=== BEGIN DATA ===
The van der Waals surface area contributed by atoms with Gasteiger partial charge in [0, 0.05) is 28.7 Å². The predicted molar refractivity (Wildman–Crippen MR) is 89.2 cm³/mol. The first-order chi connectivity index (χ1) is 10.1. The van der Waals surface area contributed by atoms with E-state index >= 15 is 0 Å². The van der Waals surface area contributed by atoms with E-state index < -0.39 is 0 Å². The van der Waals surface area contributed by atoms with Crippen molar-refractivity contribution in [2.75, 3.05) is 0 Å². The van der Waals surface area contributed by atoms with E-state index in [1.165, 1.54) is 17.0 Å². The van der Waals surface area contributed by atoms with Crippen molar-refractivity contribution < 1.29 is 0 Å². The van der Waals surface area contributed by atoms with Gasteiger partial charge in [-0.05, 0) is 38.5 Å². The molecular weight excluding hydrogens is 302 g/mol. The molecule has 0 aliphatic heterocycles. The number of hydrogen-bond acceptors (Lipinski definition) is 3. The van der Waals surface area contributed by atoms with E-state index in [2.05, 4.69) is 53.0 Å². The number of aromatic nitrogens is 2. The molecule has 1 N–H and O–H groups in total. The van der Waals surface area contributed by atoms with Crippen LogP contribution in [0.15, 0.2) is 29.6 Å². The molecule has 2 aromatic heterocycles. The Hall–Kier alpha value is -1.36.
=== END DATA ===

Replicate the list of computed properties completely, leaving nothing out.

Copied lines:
The van der Waals surface area contributed by atoms with Gasteiger partial charge in [0, 0.05) is 28.7 Å². The predicted molar refractivity (Wildman–Crippen MR) is 89.2 cm³/mol. The first-order chi connectivity index (χ1) is 10.1. The van der Waals surface area contributed by atoms with E-state index >= 15 is 0 Å². The van der Waals surface area contributed by atoms with E-state index < -0.39 is 0 Å². The van der Waals surface area contributed by atoms with Crippen molar-refractivity contribution in [2.75, 3.05) is 0 Å². The van der Waals surface area contributed by atoms with E-state index in [1.165, 1.54) is 17.0 Å². The van der Waals surface area contributed by atoms with Crippen molar-refractivity contribution < 1.29 is 0 Å². The van der Waals surface area contributed by atoms with Gasteiger partial charge in [-0.05, 0) is 38.5 Å². The molecular weight excluding hydrogens is 302 g/mol. The molecule has 0 aliphatic heterocycles. The number of hydrogen-bond acceptors (Lipinski definition) is 3. The van der Waals surface area contributed by atoms with E-state index in [2.05, 4.69) is 53.0 Å². The number of aromatic nitrogens is 2. The molecule has 1 N–H and O–H groups in total. The van der Waals surface area contributed by atoms with Crippen LogP contribution in [0.15, 0.2) is 29.6 Å². The molecule has 2 aromatic heterocycles. The Hall–Kier alpha value is -1.36.